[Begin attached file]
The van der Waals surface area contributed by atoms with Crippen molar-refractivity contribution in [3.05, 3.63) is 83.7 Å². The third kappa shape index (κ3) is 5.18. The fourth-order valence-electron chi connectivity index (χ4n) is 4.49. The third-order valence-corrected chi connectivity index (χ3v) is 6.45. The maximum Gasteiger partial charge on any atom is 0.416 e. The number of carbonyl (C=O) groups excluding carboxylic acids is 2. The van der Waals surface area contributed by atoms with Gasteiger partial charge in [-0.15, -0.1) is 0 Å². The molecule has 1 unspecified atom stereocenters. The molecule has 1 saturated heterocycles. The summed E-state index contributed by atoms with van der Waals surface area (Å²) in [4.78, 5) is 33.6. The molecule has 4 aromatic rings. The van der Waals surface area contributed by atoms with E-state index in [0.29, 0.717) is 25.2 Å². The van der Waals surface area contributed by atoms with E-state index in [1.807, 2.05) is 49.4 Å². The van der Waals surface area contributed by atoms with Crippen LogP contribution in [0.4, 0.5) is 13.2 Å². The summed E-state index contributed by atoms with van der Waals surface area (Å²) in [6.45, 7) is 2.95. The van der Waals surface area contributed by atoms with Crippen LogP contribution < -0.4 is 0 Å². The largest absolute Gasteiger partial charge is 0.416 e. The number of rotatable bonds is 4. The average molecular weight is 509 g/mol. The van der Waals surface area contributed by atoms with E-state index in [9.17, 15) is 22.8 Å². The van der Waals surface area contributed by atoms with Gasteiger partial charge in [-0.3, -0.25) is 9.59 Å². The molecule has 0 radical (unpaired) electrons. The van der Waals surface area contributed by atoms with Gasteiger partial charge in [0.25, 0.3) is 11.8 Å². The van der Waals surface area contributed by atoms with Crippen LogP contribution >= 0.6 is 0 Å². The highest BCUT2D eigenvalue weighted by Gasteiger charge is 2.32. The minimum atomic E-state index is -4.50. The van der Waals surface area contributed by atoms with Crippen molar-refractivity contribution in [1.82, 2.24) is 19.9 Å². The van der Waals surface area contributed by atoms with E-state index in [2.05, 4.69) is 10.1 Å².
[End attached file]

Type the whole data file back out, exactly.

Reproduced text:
The van der Waals surface area contributed by atoms with Crippen molar-refractivity contribution in [3.05, 3.63) is 83.7 Å². The third kappa shape index (κ3) is 5.18. The fourth-order valence-electron chi connectivity index (χ4n) is 4.49. The third-order valence-corrected chi connectivity index (χ3v) is 6.45. The maximum Gasteiger partial charge on any atom is 0.416 e. The number of carbonyl (C=O) groups excluding carboxylic acids is 2. The van der Waals surface area contributed by atoms with Gasteiger partial charge in [-0.15, -0.1) is 0 Å². The molecule has 1 unspecified atom stereocenters. The molecule has 1 saturated heterocycles. The summed E-state index contributed by atoms with van der Waals surface area (Å²) in [4.78, 5) is 33.6. The molecule has 4 aromatic rings. The van der Waals surface area contributed by atoms with E-state index in [0.29, 0.717) is 25.2 Å². The van der Waals surface area contributed by atoms with E-state index in [1.807, 2.05) is 49.4 Å². The van der Waals surface area contributed by atoms with Crippen LogP contribution in [0.4, 0.5) is 13.2 Å². The summed E-state index contributed by atoms with van der Waals surface area (Å²) in [6.45, 7) is 2.95. The van der Waals surface area contributed by atoms with Crippen LogP contribution < -0.4 is 0 Å². The largest absolute Gasteiger partial charge is 0.416 e. The number of rotatable bonds is 4. The average molecular weight is 509 g/mol. The van der Waals surface area contributed by atoms with E-state index in [9.17, 15) is 22.8 Å². The van der Waals surface area contributed by atoms with Gasteiger partial charge in [-0.3, -0.25) is 9.59 Å². The molecule has 0 radical (unpaired) electrons. The van der Waals surface area contributed by atoms with Gasteiger partial charge in [0.25, 0.3) is 11.8 Å². The van der Waals surface area contributed by atoms with Crippen LogP contribution >= 0.6 is 0 Å². The highest BCUT2D eigenvalue weighted by Gasteiger charge is 2.32. The minimum atomic E-state index is -4.50. The van der Waals surface area contributed by atoms with Crippen molar-refractivity contribution in [1.82, 2.24) is 19.9 Å². The van der Waals surface area contributed by atoms with E-state index in [2.05, 4.69) is 10.1 Å².